The fitness industry is plagued with controversy about whether calorie counting is an effective way to get healthy, lose weight, or reach other fitness goals. Some will argue that counting calories can lead to the unhealthy restriction, an obsession with numbers, and even encourage disordered eating. Others believe counting calories is a necessary approach to weight loss.
Which side are you on? Either way, you’re right. There’s no ‘best’ approach to health or weight loss. Just like some people thrive with aggressive high-intensity workouts and others prefer relaxing yoga sessions or light walking – some people will thrive with calorie counting and others will not.
If you’re not sure if calorie counting is right for you, this detailed guide will teach you everything you need to know to make the best decision. If you do decide you’re ready to take the plunge into the calorie counting world, I’ve included all the helpful tools you’ll need to get started like a calorie calculator, an app for counting calories, and the best tips below.
What Are Calories?
A calorie is a measure of energy that can be used to quantify the energy content of foods and beverages as well as the energy required to complete everything from daily movement and workouts to organ function.
Yes, you need and use calories to burn for energy to work out; but you also need calories to maintain essential human functions such as breathing, thinking, walking, talking, and even eating.
When you eat more calories than you burn, they are stored as fat. So, if you regularly eat in excess, it can lead to weight gain. Numerous studies have confirmed that when you eat more calories than you burn, you gain weight(1, 2, 3, 4, 5, 6, 7, 8).
What does this mean? Whether you’re looking to lose, maintain, or gain weight, calories matter. Counting your calories and monitoring your intake can be an effective way to reach your goals, if you’re eating the right number of calories for your goals, track accurately, and stick to it.
How Many Calories Should You Eat for Your Goals?
The sea of opinions out there might lead you to believe that calorie counting is a waste of time. However, when it comes to your weight, calories count.
Think of your weight as a simple balance of calories in vs. calories out: how many calories you consume vs. how many calories you burn.
If you are trying to lose weight, you need to eat fewer calories than your body burns throughout the day. If you want to maintain aim for right around the same, and if you’re looking to build muscle or gain some weight aim for slightly above your caloric needs.
Your daily caloric needs will depend on a variety of factors such as your weight, age, gender, and activity level. For example, a 20-year-old male football player will require more calories per day than a 70-year-old sedentary woman.
Since caloric needs are variable, narrowing in on your specific caloric needs is incredibly valuable, and this number shouldn’t be compared to others who may have different needs than you. I’ll give you everything you need to calculate your caloric needs below.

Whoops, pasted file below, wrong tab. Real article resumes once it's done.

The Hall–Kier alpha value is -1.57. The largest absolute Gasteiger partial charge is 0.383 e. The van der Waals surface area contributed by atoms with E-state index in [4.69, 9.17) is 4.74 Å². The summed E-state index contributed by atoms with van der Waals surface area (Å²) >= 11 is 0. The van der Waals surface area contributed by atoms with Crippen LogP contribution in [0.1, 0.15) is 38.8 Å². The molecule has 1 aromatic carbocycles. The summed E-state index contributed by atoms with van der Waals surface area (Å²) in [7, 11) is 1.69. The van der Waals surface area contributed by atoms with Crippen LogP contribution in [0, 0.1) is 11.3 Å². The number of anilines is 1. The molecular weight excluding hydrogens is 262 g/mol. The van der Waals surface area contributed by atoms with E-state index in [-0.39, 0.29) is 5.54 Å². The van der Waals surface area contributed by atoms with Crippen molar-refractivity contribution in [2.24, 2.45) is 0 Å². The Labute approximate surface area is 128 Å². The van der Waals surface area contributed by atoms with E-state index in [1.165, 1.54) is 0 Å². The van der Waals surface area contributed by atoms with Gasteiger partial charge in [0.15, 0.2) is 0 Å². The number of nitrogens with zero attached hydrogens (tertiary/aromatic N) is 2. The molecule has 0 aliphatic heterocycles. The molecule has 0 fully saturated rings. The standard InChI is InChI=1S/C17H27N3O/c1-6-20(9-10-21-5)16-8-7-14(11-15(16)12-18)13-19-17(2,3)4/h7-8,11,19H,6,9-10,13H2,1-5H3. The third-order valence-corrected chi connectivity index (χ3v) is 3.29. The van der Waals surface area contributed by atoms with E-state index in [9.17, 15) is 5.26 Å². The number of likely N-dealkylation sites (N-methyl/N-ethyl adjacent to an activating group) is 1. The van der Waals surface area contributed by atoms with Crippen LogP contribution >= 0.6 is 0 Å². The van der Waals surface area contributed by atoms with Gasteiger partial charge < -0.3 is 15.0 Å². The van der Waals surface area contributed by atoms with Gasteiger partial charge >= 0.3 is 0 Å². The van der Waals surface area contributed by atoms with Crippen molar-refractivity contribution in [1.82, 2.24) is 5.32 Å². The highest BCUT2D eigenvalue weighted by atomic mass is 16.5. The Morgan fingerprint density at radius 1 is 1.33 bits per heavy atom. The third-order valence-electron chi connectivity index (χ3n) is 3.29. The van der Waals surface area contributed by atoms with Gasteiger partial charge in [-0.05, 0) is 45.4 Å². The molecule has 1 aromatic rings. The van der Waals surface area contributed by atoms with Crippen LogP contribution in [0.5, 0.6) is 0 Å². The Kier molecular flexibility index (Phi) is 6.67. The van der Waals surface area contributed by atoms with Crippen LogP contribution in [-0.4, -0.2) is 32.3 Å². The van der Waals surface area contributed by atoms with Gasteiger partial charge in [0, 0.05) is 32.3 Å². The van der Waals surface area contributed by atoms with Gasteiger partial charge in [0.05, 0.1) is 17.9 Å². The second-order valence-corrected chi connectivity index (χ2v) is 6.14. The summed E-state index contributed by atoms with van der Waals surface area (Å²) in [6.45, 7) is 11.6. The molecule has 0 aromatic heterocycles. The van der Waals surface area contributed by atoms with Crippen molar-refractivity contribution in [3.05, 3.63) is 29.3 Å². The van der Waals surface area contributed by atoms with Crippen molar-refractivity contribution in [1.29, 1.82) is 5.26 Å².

Calories Out: Counting the Calories You Burn
The calories you burn in one day are a combination of two factors: the calories you burn at rest (otherwise known as your Basal Metabolic Rate (or BMR)) and the calories you burn through exercise.
Since the calories, you burn through exercise likely fluctuate daily, calculating these numbers separately and adding them together is the most accurate way to get a full picture of how many calories you’re burning each day.
How to Calculate Calories Burned at Rest
Your BMR – or the calories you burn at rest – are the calories your body burns to complete everyday functions like breathing, sleeping, thinking, talking, and eating. This number is influenced by your weight, age, gender, and more.
Use the simple calories burned calculator to calculate your BMR below.
Calories Burned Calculator
Your BMR is generally consistent from day to day; so, if you don’t exercise, look no further for how many calories you’ll want to consume each day to meet your needs. If you’re interested in losing weight, you’ll want to aim to eat slightly fewer calories each day for consistent weight loss.
If you do exercise, you’ll want to add the calories you burn through exercise to your BMR to calculate your daily total. Learn how below.
How to Calculate Calories Burned Through Exercise?
To track your calories during exercise, use a fitness app to make it easy. There are many fitness apps and trackers out there, so use what you have.
If you’re looking for a great app for counting calories, the SunnyFit app keeps track of your calories burned per workout session and is specific to your biometrics – like weight, and gender – that are saved to your profile.